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The effect of intramedullary pin size and plate working length on plate strain in locking compression plate-rod constructs under axial load

Pearson, T., Glyde, M.R., Day, R.E. and Hosgood, G.L. (2016) The effect of intramedullary pin size and plate working length on plate strain in locking compression plate-rod constructs under axial load. Veterinary and Comparative Orthopaedics and Traumatology, 29 (6). pp. 451-458.

Link to Published Version: http://dx.doi.org/10.3415/VCOT-16-01-0008
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Abstract

Objective: To investigate the effect of intramedullary pin size and plate working length on plate strain in locking compression plate-rod constructs. Methods: A synthetic bone model with a 40 mm fracture gap was used. Locking compression plates with monocortical locking screws were tested with no pin (LCP-Mono) and intramedullary pins of 20% (LCPR-20), 30% (LCPR-30) and 40% (LCPR-40) of intramedullary diameter. Two screws per fragment modelled a long (8-hole) and short (4-hole) plate working length. Strain responses to axial compression were recorded at six regions of the plate via three-dimensional digital image correlation. Results: The addition of a pin of any size provided a significant decrease in plate strain. For the long working length, LCPR-30 and LCPR-40 had significantly lower strain than the LCPR-20, and plate strain was significantly higher adjacent to the screw closest to the fracture site. For the short working length, there was no significant difference in strain across any LCPR constructs or at any region of the plate. Plate strain was significantly lower for the short working length compared to the long working length for the LCP-Mono and LCPR-20 constructs, but not for the LCPR-30 and LCPR-40 constructs. Clinical significance: The increase in plate strain encountered with a long working length can be overcome by the use of a pin of 30–40% intramedullary diameter. Where placement of a large diameter pin is not possible, screws should be placed as close to the fracture gap as possible to minimize plate strain and distribute it more evenly over the plate.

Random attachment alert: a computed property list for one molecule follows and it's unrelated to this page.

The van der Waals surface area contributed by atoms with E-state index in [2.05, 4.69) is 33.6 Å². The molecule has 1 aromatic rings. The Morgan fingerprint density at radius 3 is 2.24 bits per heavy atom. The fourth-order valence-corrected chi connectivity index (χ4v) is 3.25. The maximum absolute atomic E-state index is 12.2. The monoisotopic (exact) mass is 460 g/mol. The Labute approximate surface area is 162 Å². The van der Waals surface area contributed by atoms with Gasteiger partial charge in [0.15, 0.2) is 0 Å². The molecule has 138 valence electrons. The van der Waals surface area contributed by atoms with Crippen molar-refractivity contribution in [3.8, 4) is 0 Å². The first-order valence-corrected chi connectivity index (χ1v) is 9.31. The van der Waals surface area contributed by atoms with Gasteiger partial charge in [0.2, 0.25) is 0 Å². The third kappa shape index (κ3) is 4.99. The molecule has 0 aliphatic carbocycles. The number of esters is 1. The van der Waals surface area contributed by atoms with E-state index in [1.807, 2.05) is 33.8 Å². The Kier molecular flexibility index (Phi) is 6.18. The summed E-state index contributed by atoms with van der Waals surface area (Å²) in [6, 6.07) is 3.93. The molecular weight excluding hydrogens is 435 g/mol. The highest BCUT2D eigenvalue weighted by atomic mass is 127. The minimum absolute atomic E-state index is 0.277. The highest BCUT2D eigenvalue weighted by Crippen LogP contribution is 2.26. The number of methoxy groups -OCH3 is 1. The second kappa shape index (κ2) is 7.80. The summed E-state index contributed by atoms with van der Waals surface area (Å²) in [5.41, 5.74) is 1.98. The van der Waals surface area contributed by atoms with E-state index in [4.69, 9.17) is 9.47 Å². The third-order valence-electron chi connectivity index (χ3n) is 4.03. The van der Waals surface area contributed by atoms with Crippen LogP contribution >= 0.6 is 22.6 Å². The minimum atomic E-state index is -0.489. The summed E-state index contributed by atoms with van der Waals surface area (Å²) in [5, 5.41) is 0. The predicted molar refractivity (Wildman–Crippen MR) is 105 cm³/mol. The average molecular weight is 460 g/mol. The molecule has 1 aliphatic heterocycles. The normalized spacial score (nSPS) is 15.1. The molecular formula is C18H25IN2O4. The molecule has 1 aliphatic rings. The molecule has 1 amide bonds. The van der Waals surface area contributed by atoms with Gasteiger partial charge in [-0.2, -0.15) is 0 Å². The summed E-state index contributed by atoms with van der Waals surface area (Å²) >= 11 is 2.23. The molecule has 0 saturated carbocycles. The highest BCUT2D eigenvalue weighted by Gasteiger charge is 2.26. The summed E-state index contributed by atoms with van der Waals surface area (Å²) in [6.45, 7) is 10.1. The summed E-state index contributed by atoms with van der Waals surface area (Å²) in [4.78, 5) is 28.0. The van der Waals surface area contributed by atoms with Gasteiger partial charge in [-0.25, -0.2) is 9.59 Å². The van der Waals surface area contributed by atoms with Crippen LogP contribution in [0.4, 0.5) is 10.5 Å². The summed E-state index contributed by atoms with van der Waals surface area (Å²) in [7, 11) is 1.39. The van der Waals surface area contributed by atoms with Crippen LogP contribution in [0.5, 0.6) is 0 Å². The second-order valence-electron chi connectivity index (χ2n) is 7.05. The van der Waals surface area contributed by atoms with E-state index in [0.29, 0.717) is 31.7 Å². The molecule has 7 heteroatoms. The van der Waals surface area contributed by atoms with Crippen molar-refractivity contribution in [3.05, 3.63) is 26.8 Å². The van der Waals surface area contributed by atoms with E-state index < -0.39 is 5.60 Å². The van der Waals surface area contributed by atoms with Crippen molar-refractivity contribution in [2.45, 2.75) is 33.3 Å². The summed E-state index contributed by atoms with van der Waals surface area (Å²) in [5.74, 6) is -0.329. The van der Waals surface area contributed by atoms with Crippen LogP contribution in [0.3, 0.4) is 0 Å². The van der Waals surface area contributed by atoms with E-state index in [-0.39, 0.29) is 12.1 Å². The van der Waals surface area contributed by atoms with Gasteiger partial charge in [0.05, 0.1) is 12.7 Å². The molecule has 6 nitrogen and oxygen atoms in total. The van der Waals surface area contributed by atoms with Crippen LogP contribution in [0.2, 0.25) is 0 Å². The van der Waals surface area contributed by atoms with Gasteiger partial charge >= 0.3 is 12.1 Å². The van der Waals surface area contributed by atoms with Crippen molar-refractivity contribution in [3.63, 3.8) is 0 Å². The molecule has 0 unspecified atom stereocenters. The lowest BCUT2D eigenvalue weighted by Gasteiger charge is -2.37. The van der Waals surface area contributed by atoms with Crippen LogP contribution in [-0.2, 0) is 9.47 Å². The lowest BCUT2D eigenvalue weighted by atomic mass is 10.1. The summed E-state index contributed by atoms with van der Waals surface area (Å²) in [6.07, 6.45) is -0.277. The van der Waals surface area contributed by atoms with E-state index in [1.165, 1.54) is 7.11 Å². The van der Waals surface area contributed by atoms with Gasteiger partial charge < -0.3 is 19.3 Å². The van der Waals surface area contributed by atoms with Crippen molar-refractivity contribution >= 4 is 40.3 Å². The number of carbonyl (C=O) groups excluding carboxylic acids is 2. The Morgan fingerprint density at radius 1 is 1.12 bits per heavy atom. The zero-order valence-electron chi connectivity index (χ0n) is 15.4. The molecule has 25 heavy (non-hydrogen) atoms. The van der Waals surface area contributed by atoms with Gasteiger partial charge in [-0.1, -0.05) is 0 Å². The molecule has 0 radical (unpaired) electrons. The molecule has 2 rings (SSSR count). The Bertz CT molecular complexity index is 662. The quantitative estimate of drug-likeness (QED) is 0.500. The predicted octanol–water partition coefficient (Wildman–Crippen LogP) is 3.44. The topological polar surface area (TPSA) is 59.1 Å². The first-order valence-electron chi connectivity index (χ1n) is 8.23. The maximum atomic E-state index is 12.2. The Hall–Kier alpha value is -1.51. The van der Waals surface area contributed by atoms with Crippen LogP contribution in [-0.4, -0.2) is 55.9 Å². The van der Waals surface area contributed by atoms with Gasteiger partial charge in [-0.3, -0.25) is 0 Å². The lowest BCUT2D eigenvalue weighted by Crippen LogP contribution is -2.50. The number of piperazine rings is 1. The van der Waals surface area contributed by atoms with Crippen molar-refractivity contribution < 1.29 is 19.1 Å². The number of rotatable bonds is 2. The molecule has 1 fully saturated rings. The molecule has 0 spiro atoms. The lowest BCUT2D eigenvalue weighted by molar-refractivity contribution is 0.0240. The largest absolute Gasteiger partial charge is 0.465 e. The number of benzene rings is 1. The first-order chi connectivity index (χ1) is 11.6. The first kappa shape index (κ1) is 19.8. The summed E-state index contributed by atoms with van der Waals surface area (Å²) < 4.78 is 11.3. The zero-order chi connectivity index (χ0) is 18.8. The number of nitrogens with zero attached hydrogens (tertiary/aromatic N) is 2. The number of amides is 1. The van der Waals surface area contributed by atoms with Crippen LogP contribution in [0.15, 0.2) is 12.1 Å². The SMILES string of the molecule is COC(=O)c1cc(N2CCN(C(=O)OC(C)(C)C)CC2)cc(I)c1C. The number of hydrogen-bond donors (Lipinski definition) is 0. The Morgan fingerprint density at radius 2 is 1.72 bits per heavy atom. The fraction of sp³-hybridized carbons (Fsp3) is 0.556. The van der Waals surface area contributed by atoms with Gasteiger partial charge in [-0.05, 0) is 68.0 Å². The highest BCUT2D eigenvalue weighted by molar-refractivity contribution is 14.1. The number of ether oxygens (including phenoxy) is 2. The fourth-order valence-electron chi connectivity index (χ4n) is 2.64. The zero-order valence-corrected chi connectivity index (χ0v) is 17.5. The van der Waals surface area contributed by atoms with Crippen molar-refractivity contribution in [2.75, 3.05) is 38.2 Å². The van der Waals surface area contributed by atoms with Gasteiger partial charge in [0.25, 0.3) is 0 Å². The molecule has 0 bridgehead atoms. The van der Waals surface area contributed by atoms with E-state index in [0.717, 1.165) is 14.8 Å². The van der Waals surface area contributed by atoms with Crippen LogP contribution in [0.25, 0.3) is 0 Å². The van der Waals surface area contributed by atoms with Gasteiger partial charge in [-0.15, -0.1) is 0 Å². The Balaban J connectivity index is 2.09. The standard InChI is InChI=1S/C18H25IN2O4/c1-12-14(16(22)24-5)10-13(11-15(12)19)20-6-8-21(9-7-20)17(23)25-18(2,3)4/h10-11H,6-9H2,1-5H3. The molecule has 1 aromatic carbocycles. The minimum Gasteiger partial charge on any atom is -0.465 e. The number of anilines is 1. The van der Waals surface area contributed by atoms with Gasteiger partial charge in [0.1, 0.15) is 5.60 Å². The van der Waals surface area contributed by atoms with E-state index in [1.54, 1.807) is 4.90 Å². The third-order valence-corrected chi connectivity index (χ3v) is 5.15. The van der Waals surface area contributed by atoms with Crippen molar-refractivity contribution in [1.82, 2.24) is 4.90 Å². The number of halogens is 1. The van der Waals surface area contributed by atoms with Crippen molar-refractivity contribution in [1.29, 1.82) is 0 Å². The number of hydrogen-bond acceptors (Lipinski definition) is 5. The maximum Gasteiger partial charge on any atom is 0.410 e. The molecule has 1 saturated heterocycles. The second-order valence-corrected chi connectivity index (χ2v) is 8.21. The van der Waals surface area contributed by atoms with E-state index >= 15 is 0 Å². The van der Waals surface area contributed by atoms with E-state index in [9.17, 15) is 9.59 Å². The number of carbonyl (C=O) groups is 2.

Publication Type: Journal Article
Murdoch Affiliation: School of Veterinary and Life Sciences
Publisher: Schattauer
Copyright: © Schattauer 2016.
URI: http://researchrepository.murdoch.edu.au/id/eprint/34931
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